Should the US government get involved when fashion brands digitally shrink a model's waist or whip up a thigh gap in Photoshop? That's the thinking behind a bipartisan bill called the Truth in Advertising Act (H.R. 4445), which seeks to curb the use of "unfair and deceptive ad imagery" as a public health issue.
Introduced in 2014, advocates are trying to push the bill through Congress — including ModCloth founder Susan Gregg Koger, who hosted an event on Capitol Hill along with two of the bill's three co-signers. The gathering kicked off a campaign by the e-commerce brand, which is known for its inclusivity, to get shoppers to write to their members of Congress and ask that brands "stop the extreme and harmful photoshopping of women in advertisements."
It's not just shoppers who are concerned. The cosponsors of the bill — Rep. Ted Deutch, Rep. Ileana Ros-Lehtinen and Rep. Lois Capps (the latter two of whom were at today's event) — believe that the Federal Trade Commission hasn't kept up with modern advertising strategies, and focus more on wording than imagery. The bill asks the FTC to develop a regulatory framework for ads that significantly materially alter models' appearances.
"What we see in advertisements and fashion magazines colors our expectations, even if those images are unknowingly altered," Rep. Capps said in a statement. "This especially affects young people who internalize this unrealistic ideal of beauty —leaving them at risk and vulnerable. We must do all we can to ensure that our nation's consumers have the tools necessary to distinguish real life from fiction so that they can form a healthy body image."
So how would passing the Truth in Advertising Act affect the ads we see every day? Ideas raised in the Q&A section with Koger included the possibility of requiring labeling on ads that have been digitally altered, or calling on individual celebrities or models to pledge that they wouldn't allow their bodies to be altered and instead show their "authentic selves." Lena Dunham, for example, has already said she'll no longer permit publishers or brands to airbrush her; Kerry Washington and Zendaya have also spoken out about being digitally altered in magazines as well.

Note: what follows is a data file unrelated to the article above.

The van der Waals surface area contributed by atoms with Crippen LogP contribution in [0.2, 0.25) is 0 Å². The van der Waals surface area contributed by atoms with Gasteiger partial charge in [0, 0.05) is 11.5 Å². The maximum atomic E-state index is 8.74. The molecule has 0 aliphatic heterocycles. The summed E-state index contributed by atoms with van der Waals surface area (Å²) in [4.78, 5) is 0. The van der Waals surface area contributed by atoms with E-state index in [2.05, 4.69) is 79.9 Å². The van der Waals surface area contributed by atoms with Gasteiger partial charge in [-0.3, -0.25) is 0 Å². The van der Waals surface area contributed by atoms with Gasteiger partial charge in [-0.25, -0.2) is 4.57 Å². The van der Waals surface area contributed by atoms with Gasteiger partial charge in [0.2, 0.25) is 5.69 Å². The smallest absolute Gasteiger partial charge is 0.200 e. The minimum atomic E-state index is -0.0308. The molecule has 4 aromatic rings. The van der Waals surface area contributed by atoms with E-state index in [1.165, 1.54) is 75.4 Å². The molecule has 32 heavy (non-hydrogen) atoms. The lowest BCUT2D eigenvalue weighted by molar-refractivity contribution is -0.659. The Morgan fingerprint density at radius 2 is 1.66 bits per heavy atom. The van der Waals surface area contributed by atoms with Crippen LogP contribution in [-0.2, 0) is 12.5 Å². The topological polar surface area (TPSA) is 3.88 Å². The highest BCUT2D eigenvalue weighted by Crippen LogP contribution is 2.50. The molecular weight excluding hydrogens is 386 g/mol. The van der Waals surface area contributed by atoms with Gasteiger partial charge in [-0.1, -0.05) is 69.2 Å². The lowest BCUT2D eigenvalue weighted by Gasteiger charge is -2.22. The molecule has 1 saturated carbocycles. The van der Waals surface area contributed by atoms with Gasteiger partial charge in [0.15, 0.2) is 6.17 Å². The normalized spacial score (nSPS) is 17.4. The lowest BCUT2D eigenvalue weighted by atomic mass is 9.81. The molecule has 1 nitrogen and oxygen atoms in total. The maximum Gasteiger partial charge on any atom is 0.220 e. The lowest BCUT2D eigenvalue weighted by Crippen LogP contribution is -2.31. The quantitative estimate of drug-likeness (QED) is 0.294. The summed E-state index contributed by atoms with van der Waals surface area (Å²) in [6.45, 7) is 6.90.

Other countries are farther along in the conversation about the body imagery in advertising, most notably Great Britain. London just announced a ban of advertising deemed to be body-shaming on subways and buses, and the UK's Advertising Standards Authority (ASA) has repeatedly banned campaigns that feature what it called "unhealthily thin" models, like this banned Saint Laurent ad.
"France and Israel and Italy and Spain, and now London a few days ago, have started to really be very vocal on the implications of what these images can do to people," Johanna S. Kandel, founder and executive director of The Alliance for Eating Disorders Awareness and the Board Chair of the Eating Disorders Coalition, told Racked.
The Eating Disorders Coalition worked with Rep. Ros-Lehtinen in 2014 on developing H.R. 4445, as well as the Anna Westin Act of 2015 (H.R. 2515), which also includes a call on the FTC to study and report back on the need for digitally altered images of models in advertising.
There has been some push back with Truth in Advertising act in regards to possible regulations within the First Amendment, Kandel told Racked, but she said the bill simply asks that the FTC commission a study of the implications of digital manipulation of models in advertisement and then look at next steps.
"We know that images alone do not cause eating disorders," Kandel said, explaining that there are also biological, environmental and social factors involved. "But we know that there is a lot of body image dissatisfaction when you're inundated with these images that you can't ever attain because they're not real."
Which is why advocates have set their sights on fashion as one source of body expectations. At today's event, Koger of ModCloth brought up Dove's Real Beauty campaign and Aerie's unretouched ads, both of which famously ditched digitally altered images and received tremendous positive consumer response. Social media, she argued, has helped push brands along as customers have more of a say in what they consume and how they talk to brands.
"I think there is this outdated idea that in order to create aspirational images, you show a certain body type and a specific ideal of beauty. I think with social media, the customer has kind of moved on," she explained.
In response to such sentiments, ModCloth is the only retailer so far to sign the Truth in Advertising pledge, a campaign established by Brave Girls Want to get advertisers and agencies to stop materially altering its models. During today's event, Koger said she hoped ModCloth's advertising would be a "counterpoint to the unrealistic ads we see over and over again."
But she acknowledged that the road to change is bound to be a long one. After all, H.R. 4445 is still sitting in the House. "I think there is a call for it from customers at large, so I do think we will see more retailers doing this," she said. "It won't happen overnight."